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ART HOBSON: America's wild streak

Did historic borderer culture inform Capitol riot? by Art Hobson | March 23, 2021 at 1:00 a.m.

America's weaknesses were sorely exposed during the riot on our U.S. Capitol building. Who are these people? With nods to Pogo, on Jan. 6 we met the enemy and he is us.

We're an odd country, full of contradictions, but with a definable culture that clearly includes this invading mob as well as their oddly popular -- among some Americans -- stage manager, former President Donald Trump.

This phenomenon merits a historical lens. The most convincing explanation of the "American style" centers on the pre-revolutionary Scots-Irish immigration, a story beautifully captured by a proud descendent of that relocation, former Sen. Jim Webb (Democrat, Virginia), in his 2004 book "Born Fighting: How the Scots-Irish shaped America."

The story opens when the Celts of England were defeated by ancient Roman invaders and retreated north of England's bordering wall. The Romans referred to these enemies by the derogatory term "Scots." Centuries later, the Norman invasion brought a highly structured feudal culture to England in the south, but the conquest ran out of steam in the north where the Celtic "borderers" remained tribal, antagonistic toward outside authority and internally quarrelsome. England tried to rule them but the borderers' fighting spirit and leaders such as "braveheart" (there's a movie) thwarted such efforts. A populist resistance to government, supported by biblically literalist religion, developed among the borderers. By the 14th century, the Celts came to power in Scotland.

Partly due to Catholic/Protestant squabbles in England and Scotland, many borderers moved to "Ulster" (Northern Ireland) during the 16th and 17th centuries. Ulster became dominated by borderer culture, fundamentalist Protestantism, and internal feuds. The Ulster Scots played a defiant role supporting Protestant King William of Orange who in 1690 defeated the deposed Catholic King James in battle, consolidating English rule over Scotland and Ireland. Nevertheless, the borderers of Ulster and Scotland remained alienated by English laws restricting their rowdy fundamentalism in favor of the refined practices of the English Church.

A few were drawn to the unsettled lands of America as early as 1685. By 1715, this trickle became a flood as virtually the entire borderer "nation" migrated from Ulster and Scotland to America. By the time of the American revolution, some half million had migrated to the mountainous regions of modern-day Pennsylvania, Virginia, West Virginia, Kentucky, Tennessee, North Carolina and South Carolina. This in a nation whose population expanded from only 250,000 in 1700 to 2.5 million in 1775. They quickly spread westward and southward. As Webb puts it, "the sheer numbers and cultural power of the Scots-Irish would shape and define the mores of America's rural heartland, particularly in the South."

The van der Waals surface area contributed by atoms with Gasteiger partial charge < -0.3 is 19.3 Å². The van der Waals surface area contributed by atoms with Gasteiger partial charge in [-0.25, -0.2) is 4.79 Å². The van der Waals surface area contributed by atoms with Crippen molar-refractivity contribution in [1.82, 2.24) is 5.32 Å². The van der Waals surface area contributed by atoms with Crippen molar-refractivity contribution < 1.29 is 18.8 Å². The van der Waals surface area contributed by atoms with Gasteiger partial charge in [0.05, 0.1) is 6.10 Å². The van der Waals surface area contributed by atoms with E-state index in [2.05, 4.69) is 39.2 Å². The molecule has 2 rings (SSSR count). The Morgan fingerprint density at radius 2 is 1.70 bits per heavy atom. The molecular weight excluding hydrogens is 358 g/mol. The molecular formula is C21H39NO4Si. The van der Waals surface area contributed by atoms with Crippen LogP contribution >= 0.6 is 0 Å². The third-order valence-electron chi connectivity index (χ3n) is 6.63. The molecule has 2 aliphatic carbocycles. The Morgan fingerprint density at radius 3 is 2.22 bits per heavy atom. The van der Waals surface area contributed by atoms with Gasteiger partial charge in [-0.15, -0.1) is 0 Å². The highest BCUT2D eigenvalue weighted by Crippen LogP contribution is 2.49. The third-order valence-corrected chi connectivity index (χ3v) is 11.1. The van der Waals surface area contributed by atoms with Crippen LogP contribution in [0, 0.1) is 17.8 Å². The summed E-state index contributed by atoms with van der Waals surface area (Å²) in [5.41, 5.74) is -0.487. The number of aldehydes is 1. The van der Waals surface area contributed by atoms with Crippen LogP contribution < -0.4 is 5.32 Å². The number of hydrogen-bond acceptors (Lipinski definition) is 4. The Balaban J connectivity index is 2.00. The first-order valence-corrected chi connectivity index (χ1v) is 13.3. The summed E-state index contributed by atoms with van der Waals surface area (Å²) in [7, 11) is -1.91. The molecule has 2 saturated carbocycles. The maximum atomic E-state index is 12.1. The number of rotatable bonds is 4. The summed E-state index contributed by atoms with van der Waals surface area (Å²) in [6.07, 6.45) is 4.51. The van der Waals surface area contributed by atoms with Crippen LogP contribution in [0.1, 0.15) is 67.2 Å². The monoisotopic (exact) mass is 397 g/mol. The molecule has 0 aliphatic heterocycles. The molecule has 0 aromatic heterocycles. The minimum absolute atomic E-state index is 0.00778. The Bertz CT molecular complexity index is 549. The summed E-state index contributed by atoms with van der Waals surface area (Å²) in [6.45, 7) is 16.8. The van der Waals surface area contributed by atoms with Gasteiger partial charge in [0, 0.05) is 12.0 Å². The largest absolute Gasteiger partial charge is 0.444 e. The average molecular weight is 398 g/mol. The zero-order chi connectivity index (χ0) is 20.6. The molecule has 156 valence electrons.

In America, the east-coast establishment looked down on them. They were told they could practice their religion provided they kept to the mountains. Nonconformity and mistrust of central power was now in their blood.

These people's military prowess proved vital as America expanded westward. They not only made great soldiers, but their families also became part of the warrior culture. They expected to fight, and every man was automatically a member of a local militia that protected settlements against constant raids by Indian tribes. Webb also documents that Southern whites of largely Scots-Irish descent contributed to the Southern military tradition seen in the many military bases that dot this region, and in the South's strong contribution to the military officers corps.

These skills helped achieve victory during the Revolutionary War, when the Scots-Irish comprised more than one-third of the rebel soldiers. A Hessian soldier in the British Army noted that the American Revolution "is nothing more or less than a Scotch Irish Presbyterian [fundamentalist] rebellion."

Although there was little in the way of law and order in the Appalachian Mountain settlements, two institutions held these pioneers together: The democratic organization of their church, and the military hierarchy that formed the basis of their local militias. These led, respectively, to our Constitution's First Amendment (freedom of religion) and Second Amendment (right to bear arms).

There was little support for intellectual development. There was not much in the way of schools and book learning, their only text being the Christian Bible.

The borderer culture influenced not only the Scots-Irish descendants themselves but also every later immigrant group: Irish, German, Italian, Mexican, etc. As Webb sees it, this culture shaped the attitudes of working-class America.

Did this culture contribute to the rise of the Tea Party? Donald Trump's popularity? The riot at the U.S. Capitol? Being a wary college professor, I will leave these touchy questions as exercises for the reader.


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